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Uniqlo Comes to Toronto



Stock up on all the essentials when Uniqlo opens this fall.

Uniqlo is poised to satisfy a desire for minimalist imports from Japan with the opening of its first Canadian boutique. Established in 1984, the much-loved Japanese brand boasts more than 1,700 stores worldwide, including Hong Kong, Germany, France, Australia, Russia, and the U.K. The apparel company is best known for its functional yet affordable and well-made basics for men, women, and children. A multi-coloured palette makes mixing and matching effortless amongst a selection of athleisure, work, sport and lounging separates, including its signature cashmere sweaters and ultra light down jackets and vests.  —Linda Luong Luck

Staff Picks: 10 Popular Public Art Galleries

The Art Gallery of Ontario features works by Michael Snow and many, many other artists

Become a part of Toronto’s hot art and culture scene by exploring these public art galleries, which are home to timeless masterpieces, contemporary creations, travelling exhibitions and everything in between. (more…)

Hot Art: Immersive Experiences at MOCCA

An image from Tasman Richardon's haunting Necropolis (photo by Alex Grigorescu)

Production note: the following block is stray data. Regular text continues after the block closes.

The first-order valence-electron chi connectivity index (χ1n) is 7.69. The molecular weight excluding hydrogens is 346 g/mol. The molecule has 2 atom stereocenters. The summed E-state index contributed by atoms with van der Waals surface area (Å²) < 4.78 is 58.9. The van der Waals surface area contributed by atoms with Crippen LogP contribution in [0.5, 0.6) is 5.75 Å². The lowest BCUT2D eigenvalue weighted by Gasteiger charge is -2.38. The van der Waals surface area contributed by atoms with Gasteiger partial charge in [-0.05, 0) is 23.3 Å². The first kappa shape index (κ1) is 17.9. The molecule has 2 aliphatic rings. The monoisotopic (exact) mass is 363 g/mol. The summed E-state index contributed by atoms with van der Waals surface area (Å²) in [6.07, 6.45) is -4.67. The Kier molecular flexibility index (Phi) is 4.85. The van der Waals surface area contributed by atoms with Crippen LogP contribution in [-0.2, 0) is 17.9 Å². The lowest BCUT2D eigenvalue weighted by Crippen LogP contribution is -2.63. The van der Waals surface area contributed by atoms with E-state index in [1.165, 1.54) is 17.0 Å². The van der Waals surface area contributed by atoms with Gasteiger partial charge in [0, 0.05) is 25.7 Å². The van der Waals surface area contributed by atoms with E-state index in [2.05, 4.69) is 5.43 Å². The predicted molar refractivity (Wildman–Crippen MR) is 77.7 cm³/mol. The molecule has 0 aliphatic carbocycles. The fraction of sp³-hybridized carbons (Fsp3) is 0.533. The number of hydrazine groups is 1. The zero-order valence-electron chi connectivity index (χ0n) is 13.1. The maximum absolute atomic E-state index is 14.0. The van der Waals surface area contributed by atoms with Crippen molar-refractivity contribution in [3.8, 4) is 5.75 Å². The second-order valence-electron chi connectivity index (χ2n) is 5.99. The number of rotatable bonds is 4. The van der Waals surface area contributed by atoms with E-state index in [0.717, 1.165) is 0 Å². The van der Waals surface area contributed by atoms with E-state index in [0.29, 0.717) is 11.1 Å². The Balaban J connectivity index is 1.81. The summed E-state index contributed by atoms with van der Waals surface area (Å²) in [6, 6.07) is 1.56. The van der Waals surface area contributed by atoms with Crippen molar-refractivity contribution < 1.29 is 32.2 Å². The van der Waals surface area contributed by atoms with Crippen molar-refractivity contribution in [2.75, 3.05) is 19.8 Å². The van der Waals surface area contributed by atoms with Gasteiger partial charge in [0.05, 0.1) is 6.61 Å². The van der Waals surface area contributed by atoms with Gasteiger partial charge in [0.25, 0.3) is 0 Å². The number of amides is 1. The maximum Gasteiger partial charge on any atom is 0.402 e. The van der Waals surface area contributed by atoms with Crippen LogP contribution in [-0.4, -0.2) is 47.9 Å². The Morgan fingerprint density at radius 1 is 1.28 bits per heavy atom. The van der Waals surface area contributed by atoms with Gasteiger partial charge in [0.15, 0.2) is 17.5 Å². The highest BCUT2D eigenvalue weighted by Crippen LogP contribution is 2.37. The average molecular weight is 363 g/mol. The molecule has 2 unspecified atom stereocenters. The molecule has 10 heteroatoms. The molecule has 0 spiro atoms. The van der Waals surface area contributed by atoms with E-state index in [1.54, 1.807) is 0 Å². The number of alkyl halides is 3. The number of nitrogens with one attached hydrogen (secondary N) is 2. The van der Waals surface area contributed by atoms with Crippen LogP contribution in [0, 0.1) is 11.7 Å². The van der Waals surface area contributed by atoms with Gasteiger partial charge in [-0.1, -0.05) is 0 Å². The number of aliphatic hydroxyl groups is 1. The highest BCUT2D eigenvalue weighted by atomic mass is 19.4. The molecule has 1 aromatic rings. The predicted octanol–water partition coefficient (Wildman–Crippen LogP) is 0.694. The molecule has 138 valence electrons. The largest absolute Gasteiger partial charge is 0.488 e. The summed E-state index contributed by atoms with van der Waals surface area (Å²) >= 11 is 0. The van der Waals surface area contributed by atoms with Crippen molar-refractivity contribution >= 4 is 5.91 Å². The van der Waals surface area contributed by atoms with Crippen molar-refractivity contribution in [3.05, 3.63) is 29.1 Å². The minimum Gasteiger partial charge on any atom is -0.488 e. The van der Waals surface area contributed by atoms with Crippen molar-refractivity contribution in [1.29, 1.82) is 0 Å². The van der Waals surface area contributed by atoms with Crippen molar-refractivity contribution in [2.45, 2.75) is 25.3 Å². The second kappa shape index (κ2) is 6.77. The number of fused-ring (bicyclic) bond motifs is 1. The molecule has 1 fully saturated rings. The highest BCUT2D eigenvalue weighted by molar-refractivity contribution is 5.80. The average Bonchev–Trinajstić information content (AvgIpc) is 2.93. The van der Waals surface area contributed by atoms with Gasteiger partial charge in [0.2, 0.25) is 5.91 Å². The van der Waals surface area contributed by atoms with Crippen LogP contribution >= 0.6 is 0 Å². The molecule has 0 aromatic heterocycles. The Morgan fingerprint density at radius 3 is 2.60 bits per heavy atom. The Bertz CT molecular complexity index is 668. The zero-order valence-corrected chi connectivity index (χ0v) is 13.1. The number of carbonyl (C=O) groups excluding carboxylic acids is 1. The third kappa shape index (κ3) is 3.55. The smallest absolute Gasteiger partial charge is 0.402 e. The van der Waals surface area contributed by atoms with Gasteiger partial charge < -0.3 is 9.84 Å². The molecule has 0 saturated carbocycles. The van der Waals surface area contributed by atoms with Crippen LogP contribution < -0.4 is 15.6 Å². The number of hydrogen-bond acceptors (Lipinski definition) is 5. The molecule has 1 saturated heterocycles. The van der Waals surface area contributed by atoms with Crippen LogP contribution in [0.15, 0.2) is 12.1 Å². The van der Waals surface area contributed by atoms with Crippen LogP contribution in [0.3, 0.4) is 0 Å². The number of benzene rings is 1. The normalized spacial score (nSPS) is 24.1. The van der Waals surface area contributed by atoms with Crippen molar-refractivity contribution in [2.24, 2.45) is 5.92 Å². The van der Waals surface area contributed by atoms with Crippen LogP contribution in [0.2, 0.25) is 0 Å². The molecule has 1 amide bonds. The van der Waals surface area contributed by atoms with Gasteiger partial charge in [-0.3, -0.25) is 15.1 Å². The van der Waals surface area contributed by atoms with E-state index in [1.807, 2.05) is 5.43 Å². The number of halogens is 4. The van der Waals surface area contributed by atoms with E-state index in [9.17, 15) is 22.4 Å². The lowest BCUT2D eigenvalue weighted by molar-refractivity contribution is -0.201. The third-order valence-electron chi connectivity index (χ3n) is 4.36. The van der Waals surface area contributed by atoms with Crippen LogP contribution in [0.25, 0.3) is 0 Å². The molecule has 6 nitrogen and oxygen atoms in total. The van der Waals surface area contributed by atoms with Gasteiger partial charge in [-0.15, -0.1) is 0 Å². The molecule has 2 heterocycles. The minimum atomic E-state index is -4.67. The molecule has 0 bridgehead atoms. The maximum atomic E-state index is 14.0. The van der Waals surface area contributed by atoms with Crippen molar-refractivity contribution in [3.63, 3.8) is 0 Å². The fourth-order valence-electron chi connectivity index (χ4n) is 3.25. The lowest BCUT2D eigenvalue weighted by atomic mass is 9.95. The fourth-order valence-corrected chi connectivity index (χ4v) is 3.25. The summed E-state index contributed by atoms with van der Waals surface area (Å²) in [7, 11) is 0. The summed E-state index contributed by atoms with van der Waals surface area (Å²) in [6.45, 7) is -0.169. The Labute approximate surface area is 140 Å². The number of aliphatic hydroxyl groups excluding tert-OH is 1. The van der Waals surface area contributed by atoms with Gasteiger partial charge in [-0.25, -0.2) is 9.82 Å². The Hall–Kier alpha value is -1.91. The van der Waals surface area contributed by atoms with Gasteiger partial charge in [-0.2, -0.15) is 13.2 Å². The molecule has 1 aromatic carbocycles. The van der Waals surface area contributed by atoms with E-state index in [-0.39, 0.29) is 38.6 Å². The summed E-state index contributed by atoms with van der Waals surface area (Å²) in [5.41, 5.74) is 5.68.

FEBRUARY 4 TO APRIL 1 The Museum of Contemporary Canadian Art kicks off its 2012 season this weekend with a trio of engrossing installations.

Three years in the making, Tasman Richardson‘s Necropolis is an immersive multimedia project that addresses the modern world’s loss of emotional engagement through six audio-visual installations set within a darkened, winding superstructure. Curated by Rhonda Corvese, each installation segment offers scenes from films re-contextualized into themes of narcissism, idolatry and oblivion, and their mounting sense of dread transforms the exhibition into a visceral experience. Richardson conceived the display as a response to what he terms “death culture,” or video and culture as a “false intimacy where moments are becoming emotionally oversimplified.” The use of odd frame rates and interlacing further emphasize real experience over than consumption of life through a screen. “Everything that can be recorded,” says Richardson, “is a kind of pseudo-death.” (more…)